In A Letter To NRW He Raised Concerns The Tests Did Not Assess Whether Uranium, Plutonium And Other Alpha-Emitting Elements Were Present In Minute “Particulate” Form.

As Larger Fragments Break Up, Any Given Amount Of Particulate Matter Will Become More Mobile, Be More Easily Inhaled Into The Deep Lung And The Lymphatic System, And Will Emit More Radiation,” He Said.

Tim Deere-Jones, A Self-Employed Marine Pollution Consultant, Argues Years Of Discharges From The Existing Nuclear Stations Mean More Detailed Study Is Needed.

He Said: “Those Sediments Had Been In Receipt Of Discharges From The Hinkley A Nuclear Station And The Hinkley B Nuclear Station… If You’ve Got 300,000 Tonnes Of That Stuff Being Dredged And Dumped So Close [To South Wales] You Need To Know Exactly What You’ve Got In It In Terms Of Radioactivity.”

Tim Deere-Jones, A Self-Employed Marine Pollution Consultant, Argues Years Of Discharges From The Existing Nuclear Stations Mean More Detailed Study Is Needed.

He Said: “Those Sediments Had Been In Receipt Of Discharges From The Hinkley A Nuclear Station And The Hinkley B Nuclear Station… If You’ve Got 300,000 Tonnes Of That Stuff Being Dredged And Dumped So Close [To South Wales] You Need To Know Exactly What You’ve Got In It In Terms Of Radioactivity.”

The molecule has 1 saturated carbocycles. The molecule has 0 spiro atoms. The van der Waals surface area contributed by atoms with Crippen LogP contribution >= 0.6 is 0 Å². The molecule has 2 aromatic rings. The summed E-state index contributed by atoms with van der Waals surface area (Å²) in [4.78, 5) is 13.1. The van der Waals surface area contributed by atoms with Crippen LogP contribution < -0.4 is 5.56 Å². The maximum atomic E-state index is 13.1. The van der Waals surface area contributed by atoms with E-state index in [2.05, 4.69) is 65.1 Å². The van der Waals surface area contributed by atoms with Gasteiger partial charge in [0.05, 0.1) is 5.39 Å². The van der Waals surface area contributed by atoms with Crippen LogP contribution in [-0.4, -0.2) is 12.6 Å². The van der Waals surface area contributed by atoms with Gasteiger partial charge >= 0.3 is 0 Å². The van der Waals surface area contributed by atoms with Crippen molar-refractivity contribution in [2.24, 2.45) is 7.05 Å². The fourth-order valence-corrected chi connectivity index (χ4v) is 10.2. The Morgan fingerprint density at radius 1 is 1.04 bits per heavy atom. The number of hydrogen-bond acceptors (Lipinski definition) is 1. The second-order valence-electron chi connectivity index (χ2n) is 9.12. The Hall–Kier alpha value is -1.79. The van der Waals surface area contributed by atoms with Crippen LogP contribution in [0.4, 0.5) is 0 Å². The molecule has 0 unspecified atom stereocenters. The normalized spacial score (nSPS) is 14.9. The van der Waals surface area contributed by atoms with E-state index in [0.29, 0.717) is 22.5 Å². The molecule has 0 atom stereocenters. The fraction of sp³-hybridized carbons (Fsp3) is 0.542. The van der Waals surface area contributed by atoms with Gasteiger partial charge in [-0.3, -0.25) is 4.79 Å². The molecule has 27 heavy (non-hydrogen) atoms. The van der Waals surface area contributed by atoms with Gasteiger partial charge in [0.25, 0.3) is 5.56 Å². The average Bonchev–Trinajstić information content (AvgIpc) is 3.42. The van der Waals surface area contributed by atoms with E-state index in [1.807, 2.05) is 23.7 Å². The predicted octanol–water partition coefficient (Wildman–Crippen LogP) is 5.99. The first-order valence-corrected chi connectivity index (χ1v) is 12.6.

He Fears That Not All Forms Of Radiation May Have Shown Up In The Tests Carried Out On The Mud. Https://Www.Bristolpost.Co.Uk/News/Bristol-News/Fierce-Debate-Sparked-Nuclear-Mud-1903706


August 17, 2018 Posted by | UK, wastes | Leave a comment

Asbestos fibres contain radium: lodged in a person’s lungs, this radioactivity causes mesothelioma

Ken Rankin, 17 Aug 18, Why is it, that sticky jagged fibers, like fiberglass, don’t cause mesothelioma, when embedded in lung tissue yet, similar asbestos fibers do cause cancer and mesothelioma?

For toxicologists, studying asbestos and mesothelioma, there has always been one question. “How can these little-tiny, mineral fibers, embedded in soft tissue, almost always cause cancer? ”

Little or no physiological explanation, for it, made much sense.. The consensus was, that the fibers, set off a lethal-unending inflammation cascade, where the mineral fiber is lodged. An assault, on ones own body, by itself, from cytokines.

So, I ask, “Why is it that sticky jagged fibers, like fiberglass, dont cause mesothelioma when embedded in lung tissue, while asbestos does cause cancer and mesothelioma?”

The answer must be because,  the asbestos fibers, are radioactive. They are mineral fibers, extracted from the earth. Asbestos fibers, contain radium. When lodged in soft tissue, the asbestos fibers, constantly emmit alpha rays that are mutagenic, chemotoxic, and carcinogenic to the surrounding tissue microenvironment.